MANCHESTER, England (Reuters) – Soccer clubs spent $500.8 million in fees to agents in 2020, more than in the previous year, despite a drop in spending on transfers, FIFA said in a report published on Wednesday.
FIFA said that club spending on transfer fees shrank for the second year in a row, due to the impact of the COVID-19 pandemic, but that “this decrease did not carry over to spending on intermediary service fees, which remained on the same level as in 2020 and even slightly increased by 0.7%.”
European clubs accounted for 95.8% of the total spent on ‘intermediary service fees’, with clubs from England ($133.3m), Germany ($84.3m), Italy ($73.5m), Spain ($34.8m), France ($30.3m) and Portugal ($29.3m) responsible for 77% of the total sum worldwide.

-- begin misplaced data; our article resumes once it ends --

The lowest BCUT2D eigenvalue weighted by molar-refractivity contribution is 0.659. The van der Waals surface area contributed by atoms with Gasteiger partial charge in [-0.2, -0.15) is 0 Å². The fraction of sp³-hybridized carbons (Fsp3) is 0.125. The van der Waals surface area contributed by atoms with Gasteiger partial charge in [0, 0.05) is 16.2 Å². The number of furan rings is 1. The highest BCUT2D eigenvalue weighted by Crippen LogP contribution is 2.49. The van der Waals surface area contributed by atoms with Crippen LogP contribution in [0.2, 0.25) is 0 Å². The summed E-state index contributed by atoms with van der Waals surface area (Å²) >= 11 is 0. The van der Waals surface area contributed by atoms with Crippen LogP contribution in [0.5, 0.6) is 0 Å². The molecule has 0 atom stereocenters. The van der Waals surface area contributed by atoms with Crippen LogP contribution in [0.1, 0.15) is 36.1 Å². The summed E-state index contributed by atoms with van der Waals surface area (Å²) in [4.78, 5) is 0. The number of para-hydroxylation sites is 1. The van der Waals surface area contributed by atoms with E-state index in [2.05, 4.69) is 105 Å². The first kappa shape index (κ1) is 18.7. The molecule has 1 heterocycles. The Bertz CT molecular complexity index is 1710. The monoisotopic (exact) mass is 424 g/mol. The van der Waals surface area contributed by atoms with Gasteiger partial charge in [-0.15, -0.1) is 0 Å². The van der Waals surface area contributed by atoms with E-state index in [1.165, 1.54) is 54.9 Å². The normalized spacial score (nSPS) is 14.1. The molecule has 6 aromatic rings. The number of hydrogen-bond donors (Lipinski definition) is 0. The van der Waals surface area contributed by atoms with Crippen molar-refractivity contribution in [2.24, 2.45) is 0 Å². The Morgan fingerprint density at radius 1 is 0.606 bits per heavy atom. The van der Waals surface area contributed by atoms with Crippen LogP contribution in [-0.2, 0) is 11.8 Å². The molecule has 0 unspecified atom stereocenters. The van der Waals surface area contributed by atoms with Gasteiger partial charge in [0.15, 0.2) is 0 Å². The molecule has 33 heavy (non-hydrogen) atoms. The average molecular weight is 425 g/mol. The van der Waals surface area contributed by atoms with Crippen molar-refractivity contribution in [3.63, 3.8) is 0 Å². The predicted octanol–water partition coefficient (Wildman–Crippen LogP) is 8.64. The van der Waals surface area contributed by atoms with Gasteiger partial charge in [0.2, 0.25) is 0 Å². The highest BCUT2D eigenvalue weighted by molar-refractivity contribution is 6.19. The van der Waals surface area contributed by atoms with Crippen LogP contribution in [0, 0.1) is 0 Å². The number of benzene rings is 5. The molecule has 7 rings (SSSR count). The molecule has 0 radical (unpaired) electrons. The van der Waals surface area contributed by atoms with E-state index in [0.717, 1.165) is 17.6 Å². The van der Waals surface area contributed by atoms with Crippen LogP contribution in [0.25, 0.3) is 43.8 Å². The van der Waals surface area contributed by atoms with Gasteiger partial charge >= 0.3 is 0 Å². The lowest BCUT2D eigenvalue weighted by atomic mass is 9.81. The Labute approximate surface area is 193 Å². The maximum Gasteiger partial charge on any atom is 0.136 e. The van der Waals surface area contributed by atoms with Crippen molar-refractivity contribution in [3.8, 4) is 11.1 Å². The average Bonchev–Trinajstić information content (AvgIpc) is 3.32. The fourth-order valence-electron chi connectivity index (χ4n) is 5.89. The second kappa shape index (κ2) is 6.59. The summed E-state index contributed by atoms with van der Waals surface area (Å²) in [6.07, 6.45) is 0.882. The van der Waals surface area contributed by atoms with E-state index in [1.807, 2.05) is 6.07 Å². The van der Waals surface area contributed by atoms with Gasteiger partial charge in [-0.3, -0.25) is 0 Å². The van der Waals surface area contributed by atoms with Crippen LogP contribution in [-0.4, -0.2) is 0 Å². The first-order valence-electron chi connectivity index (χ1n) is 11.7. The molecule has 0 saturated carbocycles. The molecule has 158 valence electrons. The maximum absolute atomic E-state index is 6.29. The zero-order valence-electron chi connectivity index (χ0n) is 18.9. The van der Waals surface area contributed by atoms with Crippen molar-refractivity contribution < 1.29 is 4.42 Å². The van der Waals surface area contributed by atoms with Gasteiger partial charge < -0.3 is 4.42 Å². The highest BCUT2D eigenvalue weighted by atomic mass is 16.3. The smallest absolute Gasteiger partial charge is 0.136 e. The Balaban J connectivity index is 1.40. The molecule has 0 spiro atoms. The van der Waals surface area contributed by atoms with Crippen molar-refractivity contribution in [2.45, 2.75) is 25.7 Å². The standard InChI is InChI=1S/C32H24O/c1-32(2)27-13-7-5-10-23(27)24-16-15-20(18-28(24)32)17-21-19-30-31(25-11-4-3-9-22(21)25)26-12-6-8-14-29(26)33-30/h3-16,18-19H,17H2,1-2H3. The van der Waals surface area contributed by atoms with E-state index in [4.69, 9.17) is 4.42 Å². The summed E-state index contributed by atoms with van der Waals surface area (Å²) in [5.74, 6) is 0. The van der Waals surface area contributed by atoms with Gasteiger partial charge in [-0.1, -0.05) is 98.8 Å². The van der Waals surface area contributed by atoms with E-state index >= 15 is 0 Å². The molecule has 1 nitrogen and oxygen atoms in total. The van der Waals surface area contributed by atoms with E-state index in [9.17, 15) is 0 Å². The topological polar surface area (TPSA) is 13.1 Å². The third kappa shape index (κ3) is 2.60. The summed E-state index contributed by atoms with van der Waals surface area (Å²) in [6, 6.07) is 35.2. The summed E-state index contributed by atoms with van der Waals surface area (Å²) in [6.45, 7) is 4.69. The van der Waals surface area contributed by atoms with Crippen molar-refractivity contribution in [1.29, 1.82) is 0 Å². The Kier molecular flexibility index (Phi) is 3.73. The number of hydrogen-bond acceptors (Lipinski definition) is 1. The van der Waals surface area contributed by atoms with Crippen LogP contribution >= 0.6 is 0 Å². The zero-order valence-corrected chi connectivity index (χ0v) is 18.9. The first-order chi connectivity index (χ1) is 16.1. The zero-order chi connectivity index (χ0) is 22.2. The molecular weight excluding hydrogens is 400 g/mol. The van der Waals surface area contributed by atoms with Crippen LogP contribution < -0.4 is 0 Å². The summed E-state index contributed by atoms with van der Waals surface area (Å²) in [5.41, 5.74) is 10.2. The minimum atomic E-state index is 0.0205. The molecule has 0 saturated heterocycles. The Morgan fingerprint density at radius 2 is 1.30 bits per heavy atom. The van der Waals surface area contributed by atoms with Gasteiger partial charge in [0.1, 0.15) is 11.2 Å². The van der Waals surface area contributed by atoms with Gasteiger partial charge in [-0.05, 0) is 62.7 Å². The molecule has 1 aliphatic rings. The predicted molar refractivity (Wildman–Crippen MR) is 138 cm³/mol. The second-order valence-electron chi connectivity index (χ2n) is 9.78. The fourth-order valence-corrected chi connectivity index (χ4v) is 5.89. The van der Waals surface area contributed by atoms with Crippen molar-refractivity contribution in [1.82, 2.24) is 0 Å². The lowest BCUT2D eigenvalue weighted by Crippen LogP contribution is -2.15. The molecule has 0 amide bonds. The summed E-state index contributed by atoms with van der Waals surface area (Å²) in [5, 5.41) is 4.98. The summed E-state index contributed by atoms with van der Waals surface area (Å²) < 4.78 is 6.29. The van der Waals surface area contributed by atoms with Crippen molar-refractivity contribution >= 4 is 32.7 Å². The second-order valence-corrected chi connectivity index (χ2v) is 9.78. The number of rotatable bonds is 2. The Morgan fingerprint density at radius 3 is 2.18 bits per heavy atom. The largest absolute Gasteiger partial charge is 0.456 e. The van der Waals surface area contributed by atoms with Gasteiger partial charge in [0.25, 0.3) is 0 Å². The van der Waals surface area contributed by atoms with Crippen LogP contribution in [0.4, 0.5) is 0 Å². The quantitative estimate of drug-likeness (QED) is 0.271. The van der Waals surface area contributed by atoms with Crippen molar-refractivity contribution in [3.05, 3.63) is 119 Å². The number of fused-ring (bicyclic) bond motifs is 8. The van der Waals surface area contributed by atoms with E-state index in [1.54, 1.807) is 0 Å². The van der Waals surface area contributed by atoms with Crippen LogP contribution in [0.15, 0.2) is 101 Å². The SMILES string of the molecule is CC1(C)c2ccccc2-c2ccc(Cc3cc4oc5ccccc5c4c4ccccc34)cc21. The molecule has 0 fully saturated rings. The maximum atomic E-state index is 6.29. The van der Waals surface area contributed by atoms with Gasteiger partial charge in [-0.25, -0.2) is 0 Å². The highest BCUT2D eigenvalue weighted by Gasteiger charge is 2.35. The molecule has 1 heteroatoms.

The FIFA report comes as world soccer’s governing body is seeking to alter regulations for football agents.
A third draft of the changes has been distributed and is out for consultation — it includes an exam and licence scheme and caps on payments which would also have to go through the FIFA Clearing House system.
Agents’ fees would be capped at 10% of all transfer-related payments and 3% of a player’s salary for services to a player.
The proposals have been criticised by a number of prominent agents but are set to be put to FIFA’s ruling council for approval in the first half of 2022.
(Reporting by Simon Evans; Editing by Toby Davis)